By Hans Christian Andersen
A prize, or rather two prizes, had been
announced a big one and a little one for the
greatest swiftness, not in a single race,
but for swiftness throughout an entire year.
' I got the first prize 1 ' said the Hare ;
there must be justice when relations and
good friends are among the prize committee ;
but that the Snail should have received the
second prize, I consider almost an insult to
' No ! ' declared the Fence-rail, who had
been witness at the distribution of prizes,
' reference must also be had to industry and
perseverance. Many respectable people said
so, and I understood it well. The Snail
certainly took half a year to get across the
threshold ; but has
broken his thigh-bone in the haste he was
compelled to make. He devoted himself
entirely to his work, and he ran with his
house on his back ! All that is very
praiseworthy, and that 's how he got the
' I might certainly have been considered too,'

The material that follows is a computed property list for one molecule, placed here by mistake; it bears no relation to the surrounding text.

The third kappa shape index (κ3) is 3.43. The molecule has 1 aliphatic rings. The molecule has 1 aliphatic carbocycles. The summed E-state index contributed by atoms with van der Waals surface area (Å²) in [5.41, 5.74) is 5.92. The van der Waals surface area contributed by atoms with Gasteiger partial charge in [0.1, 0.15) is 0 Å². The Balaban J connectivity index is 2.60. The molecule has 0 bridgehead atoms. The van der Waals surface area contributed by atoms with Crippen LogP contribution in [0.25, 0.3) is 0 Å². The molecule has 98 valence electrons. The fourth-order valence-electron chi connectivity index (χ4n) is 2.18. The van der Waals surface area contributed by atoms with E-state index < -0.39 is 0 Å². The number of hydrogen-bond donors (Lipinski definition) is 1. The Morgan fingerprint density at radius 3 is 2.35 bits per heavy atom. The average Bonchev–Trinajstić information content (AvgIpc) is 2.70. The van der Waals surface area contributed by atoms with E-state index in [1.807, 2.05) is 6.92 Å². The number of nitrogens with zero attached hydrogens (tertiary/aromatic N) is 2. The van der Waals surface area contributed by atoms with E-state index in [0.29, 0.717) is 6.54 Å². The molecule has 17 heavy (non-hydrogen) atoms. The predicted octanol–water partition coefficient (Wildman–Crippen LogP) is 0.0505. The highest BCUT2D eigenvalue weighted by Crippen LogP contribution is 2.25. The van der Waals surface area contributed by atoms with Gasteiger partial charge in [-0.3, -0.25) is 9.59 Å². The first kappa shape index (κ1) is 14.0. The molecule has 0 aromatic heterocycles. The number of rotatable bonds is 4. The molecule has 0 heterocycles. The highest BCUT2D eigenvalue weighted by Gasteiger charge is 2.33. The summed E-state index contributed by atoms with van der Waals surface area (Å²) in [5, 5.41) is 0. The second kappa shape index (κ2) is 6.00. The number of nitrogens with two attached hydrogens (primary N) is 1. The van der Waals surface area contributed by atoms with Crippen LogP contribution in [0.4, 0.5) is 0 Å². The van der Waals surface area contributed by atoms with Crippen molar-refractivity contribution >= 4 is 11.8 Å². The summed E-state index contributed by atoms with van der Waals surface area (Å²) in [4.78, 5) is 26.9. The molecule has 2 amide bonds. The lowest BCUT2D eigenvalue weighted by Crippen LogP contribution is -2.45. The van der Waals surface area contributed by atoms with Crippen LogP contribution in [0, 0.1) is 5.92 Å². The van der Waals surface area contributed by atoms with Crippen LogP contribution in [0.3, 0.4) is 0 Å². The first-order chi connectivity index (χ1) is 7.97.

said the Swallow. ' I should think that no
one appeared swifter in flying and soaring
than myself, and how far I have been around
far far far ! '
' Yes, that 's just your misfortune,' said
the Fence-rail. ' You're too fond of
fluttering. You must always be journeying
about into far countries when it begins to
be cold here. You've no love of fatherland
in you. You cannot be taken into account.'
But if I lay in the swamp all through the
winter ? ' said the Swallow. ' Suppose I
slept through the whole time ; should I be
taken into account then ? '
' Bring a certificate from the old
swamp-wife that you have slept away half the
time in your fatherland, and you shall be
taken into account.'
' I deserved the first prize, and not the
second,' said the Snail. ' I know so much at
least, that the Hare only ran from cowardice,
because he thought each time there was
danger in delay. I, on the other hand, made
my running the business of my life, and have
become a cripple in the service. If any one
was to have the first prize, I should have
had it ; but I make no fuss, I despise it !
And so he spat.